Stratified split/KFolds

User 1319 | 9/20/2015, 3:21:19 AM

Hi, My understanding is that Graphlab Create currently does not support Stratified split/KFolds. Do you have any plans in the near future to provide these features? I am used to do all my predictive modeling using stratified sampling (using R caret package). So, I've implemented two simple functionsstratified_split and stratified_Kfolds, which utilize sklearn.cross_validation StratifiedShuffleSplit and StratifiedKFold. I've just recently started using Python (mainly used R). So, do you suggest any improvements.

Thanks Tarek

My functions:

from sklearn.cross_validation import StratifiedShuffleSplit
from sklearn.cross_validation import StratifiedKFold

def stratified_split(sf, target, train_size = 0.8, seed = None):
    """
     Provides Stratified random split for SFrames,(train, test). It uses sklearn's StratifiedShuffleSplit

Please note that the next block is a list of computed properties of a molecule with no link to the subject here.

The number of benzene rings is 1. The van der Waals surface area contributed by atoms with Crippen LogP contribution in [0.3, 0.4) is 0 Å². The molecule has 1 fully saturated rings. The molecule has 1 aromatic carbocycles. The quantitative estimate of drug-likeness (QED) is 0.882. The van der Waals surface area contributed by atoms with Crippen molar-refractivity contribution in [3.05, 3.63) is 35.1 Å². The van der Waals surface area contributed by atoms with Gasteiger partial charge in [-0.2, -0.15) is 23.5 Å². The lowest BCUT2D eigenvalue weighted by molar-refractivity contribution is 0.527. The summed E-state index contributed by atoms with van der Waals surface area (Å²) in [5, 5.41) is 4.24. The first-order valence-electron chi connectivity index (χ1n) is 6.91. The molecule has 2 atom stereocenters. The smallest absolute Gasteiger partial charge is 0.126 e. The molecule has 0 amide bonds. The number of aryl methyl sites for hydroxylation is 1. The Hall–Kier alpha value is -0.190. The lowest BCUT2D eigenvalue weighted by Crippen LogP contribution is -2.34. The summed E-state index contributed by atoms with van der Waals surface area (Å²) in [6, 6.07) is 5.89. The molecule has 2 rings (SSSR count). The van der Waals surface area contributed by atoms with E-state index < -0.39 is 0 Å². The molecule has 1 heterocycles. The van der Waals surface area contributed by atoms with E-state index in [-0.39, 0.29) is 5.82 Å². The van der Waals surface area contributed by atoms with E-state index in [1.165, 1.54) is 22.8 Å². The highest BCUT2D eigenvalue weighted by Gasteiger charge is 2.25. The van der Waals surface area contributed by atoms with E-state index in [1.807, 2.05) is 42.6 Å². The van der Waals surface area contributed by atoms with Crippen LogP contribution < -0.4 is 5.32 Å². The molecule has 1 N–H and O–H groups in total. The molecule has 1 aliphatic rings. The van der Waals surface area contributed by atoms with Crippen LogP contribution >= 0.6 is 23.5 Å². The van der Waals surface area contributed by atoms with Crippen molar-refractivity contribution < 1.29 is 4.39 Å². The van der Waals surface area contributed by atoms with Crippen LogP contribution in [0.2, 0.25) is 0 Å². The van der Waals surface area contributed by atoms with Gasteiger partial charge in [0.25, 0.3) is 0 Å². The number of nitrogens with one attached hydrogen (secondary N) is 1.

:param sf: data SFrame 
    :param target: str, target's column, which contains classes 
    :param train_size: float, should be between 0.0 and 1.0 and represent 
           the proportion of the dataset to include in the train split [default = 0.8],
    :param seed: int, Pseudo-random number generator state used for random sampling [default = None].
    :return: a list of SFrames [train, test]
    :rtype: list
   """    
    #Add row_no column, the column is returned with splits in case
    #it is needed to identify the samples in the original SFrame
    sf = sf.add_row_number('row_no')
    index = StratifiedShuffleSplit(sf[target], n_iter = 1, test_size = 1-train_size, random_state = seed)
    split = []
    for train_index, test_index in index:
        split.append(sf[sf.apply(lambda x: x['row_no'] in list(train_index))])
        split.append(sf[sf.apply(lambda x: x['row_no'] in list(test_index))])
    return split

def stratified_Kfolds(sf, target, folds = 5, seed = None):
    """
     Provides Stratified KFolds for SFrames. It uses sklearn's StratifiedKFold  
     :param sf: data SFrame 
     :param target: str, target's column, which contains classes 
     :param folds: int. number of re-shuffling & splitting iterations[default = 5].
     :param seed: int, Pseudo-random number generator state used for random sampling [default = None].